A: So, mandate is not the answer. But it's giving guidance. Every district is different, right? And so the role of the state school superintendent is to give a lot of guidance and support. It's to bring districts together who are doing this right, sharing those best practices across the state. It's creating a clearinghouse within the Department of Education that says, here's the research, here are the best practices, here are the programs that you can use, here's how you staff it, here are the supports that you can put in place to make sure that you have the right assessments, that you are analyzing the assessments properly. And here are the ways that you can deploy the resources that are available to you to meet the needs of students. I think this Department of Education has been more hands-off and said, 'We understand you're in challenging times, we're just going to let you be.' That's not leadership. Leadership is, 'I'm going to give you the resources, the guidance and the support, so that you don't have to try to figure this out by yourself.'

Q: It seems standardized testing changes every other year. What's your view of the Milestones and other standardized tests?

A: I think holding the state, school districts, schools, educators accountable is important. I think high-stakes testing is not the right accountability tool. All it does is stress everybody out. It stresses out districts. It stresses teachers out. I have a 15-year-old who attends a Cobb County school, and ever since I can remember, every year in April she comes home stressed out. Because the teachers are stressed. 'We have the Milestone coming. Mommy, if I don't pass, I'm not going to go to the next grade.'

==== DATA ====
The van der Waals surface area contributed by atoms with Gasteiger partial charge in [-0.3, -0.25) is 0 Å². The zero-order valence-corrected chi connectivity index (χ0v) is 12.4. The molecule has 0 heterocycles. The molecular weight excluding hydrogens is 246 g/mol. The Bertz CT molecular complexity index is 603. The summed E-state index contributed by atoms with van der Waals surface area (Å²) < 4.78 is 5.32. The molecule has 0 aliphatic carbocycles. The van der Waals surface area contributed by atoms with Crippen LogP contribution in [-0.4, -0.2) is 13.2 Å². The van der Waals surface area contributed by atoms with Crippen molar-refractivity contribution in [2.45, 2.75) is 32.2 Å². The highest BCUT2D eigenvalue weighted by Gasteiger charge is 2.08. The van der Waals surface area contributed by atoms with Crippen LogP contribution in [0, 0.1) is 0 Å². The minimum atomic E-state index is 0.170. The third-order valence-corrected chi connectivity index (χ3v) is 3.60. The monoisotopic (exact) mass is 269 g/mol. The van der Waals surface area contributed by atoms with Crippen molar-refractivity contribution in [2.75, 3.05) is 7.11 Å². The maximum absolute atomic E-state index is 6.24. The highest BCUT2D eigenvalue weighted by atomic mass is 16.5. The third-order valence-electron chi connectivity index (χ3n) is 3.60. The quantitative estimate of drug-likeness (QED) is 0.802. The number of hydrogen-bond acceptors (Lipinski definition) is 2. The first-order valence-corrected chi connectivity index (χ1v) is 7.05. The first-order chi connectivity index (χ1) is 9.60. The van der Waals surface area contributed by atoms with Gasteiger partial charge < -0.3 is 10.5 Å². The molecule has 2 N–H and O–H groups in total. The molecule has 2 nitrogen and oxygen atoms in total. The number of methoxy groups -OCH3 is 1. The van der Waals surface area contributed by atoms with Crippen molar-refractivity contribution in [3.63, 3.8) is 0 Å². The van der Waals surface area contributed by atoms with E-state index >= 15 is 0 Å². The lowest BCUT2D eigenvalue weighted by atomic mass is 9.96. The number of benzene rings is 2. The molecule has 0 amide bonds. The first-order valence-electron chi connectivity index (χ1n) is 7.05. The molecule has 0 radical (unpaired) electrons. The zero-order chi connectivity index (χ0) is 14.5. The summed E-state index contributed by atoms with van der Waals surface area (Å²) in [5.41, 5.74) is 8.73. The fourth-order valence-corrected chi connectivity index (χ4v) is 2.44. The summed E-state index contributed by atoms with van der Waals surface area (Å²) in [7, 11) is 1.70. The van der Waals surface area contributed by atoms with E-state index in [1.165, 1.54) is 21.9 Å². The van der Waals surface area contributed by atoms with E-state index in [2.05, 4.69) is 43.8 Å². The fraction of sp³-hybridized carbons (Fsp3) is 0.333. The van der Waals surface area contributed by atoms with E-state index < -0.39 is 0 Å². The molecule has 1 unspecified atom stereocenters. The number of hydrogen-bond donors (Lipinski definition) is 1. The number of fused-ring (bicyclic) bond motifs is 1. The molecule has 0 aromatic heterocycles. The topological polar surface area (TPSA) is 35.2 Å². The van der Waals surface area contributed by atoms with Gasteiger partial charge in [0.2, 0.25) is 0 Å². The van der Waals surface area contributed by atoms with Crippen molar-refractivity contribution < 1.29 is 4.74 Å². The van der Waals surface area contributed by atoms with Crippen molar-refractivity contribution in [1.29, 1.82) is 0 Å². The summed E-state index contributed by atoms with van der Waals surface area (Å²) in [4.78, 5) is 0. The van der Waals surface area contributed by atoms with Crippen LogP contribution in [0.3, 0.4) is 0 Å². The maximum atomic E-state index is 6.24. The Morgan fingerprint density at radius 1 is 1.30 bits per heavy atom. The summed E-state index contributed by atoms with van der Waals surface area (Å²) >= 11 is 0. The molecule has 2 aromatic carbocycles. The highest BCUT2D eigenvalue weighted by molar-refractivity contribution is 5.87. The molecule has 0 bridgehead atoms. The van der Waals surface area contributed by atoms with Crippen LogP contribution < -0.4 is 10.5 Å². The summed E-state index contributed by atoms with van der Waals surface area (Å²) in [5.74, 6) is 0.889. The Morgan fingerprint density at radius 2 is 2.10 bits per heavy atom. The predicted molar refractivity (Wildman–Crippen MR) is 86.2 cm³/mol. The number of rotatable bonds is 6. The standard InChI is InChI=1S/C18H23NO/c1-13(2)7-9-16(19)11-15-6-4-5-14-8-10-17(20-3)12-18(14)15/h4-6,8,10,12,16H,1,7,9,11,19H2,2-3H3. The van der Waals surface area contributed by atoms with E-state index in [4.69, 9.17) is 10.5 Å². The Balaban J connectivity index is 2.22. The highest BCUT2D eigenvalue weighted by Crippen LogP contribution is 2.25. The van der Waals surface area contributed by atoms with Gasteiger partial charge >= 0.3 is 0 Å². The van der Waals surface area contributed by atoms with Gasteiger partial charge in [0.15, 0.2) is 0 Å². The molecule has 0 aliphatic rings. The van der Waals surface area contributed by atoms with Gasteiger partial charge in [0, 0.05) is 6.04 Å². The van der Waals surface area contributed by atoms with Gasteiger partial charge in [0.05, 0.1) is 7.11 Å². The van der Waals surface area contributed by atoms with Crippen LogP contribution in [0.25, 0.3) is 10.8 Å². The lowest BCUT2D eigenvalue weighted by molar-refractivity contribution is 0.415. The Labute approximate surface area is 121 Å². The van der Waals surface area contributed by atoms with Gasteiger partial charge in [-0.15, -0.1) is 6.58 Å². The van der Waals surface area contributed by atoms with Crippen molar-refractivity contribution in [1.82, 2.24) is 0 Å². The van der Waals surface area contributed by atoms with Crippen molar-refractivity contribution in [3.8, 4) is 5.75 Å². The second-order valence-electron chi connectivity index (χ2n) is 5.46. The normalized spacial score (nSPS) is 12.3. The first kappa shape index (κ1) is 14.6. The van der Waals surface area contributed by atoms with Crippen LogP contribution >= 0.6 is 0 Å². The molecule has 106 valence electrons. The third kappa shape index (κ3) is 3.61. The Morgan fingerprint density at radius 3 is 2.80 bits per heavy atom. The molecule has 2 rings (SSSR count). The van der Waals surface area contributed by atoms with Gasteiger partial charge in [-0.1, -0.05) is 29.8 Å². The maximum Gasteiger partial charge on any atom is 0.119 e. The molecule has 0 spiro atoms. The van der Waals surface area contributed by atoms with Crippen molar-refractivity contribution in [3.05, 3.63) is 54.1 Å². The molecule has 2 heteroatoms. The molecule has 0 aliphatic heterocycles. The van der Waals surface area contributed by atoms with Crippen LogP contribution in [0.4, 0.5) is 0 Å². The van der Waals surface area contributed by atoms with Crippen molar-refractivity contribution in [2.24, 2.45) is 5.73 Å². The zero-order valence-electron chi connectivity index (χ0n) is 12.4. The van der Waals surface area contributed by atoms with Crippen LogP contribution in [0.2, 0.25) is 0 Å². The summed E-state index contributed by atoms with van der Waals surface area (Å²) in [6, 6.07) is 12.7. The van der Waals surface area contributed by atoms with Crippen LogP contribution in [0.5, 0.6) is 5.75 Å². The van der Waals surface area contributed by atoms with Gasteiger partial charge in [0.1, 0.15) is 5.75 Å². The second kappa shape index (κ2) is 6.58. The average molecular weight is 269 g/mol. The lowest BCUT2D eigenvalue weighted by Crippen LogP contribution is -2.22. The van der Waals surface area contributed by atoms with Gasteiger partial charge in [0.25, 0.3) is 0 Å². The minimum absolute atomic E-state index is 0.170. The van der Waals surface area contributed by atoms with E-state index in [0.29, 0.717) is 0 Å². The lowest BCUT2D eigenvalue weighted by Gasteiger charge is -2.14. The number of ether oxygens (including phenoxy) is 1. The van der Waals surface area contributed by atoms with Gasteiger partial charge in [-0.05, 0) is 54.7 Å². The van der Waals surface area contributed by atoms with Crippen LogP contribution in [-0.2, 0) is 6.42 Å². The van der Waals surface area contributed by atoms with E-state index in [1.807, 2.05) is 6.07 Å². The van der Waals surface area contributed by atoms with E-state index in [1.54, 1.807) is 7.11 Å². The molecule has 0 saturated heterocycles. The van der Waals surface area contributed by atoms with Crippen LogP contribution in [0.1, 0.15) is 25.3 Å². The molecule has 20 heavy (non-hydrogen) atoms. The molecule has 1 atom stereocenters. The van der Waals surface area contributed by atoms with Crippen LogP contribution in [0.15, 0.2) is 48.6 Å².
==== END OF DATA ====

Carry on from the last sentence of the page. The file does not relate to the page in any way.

Children should not carry that level of stress. And we are doing that to them as adults, because we're using high-stakes testing the wrong way. And if we even think about how it's implemented, students take the test in April, school is over in May, they don't get the results until after they've left the school. And then if you are moving to a new classroom, a new grade, a new school, there's no one that says, OK, based on these test scores, here are the supports that we're now going to provide to the student. Here are the supports we're now going to provide to the teacher who may need additional support, based on the test scores of her students.

And so the way we use high-stakes testing, you know, it's lagging ... it happens after the fact. We don't do anything with the information. So why are we giving this level of stress to educators and to parents? ...

The question is, what is the assessment that we're going to use? We have to assess, because we need to know that teachers are being effective, we have to know that students are learning, and you have to have some information to be able to determine the effectiveness of our education system. The way that we have implemented high-stakes testing across the country does not tell us any of those things. Especially in the last couple of years where we've had waivers. ... We're in the middle of, right now as a state, revamping English language arts and math curriculum. But we're still testing on standards that we passed several years ago.

Q: What is the assessment to use so that we know the kid does the assignment, learns it, and that the school is held accountable? And then the families moving in can know, what's the good school to send the kid to?

A: So we're talking about two types of assessments, right? You have your classroom assessments, where you have your quiz on the reading, or the unit test at the end of the semester. That absolutely has to happen. Again, that's a level of assessment.

When you're talking about more standardized assessments, there are some districts that are using MAP testing. So that's not high stakes, right? You take MAP tests three to four times a year, you take it at the beginning of the year, then you have benchmark assessments throughout the year, and then you take it one more time at the end. ...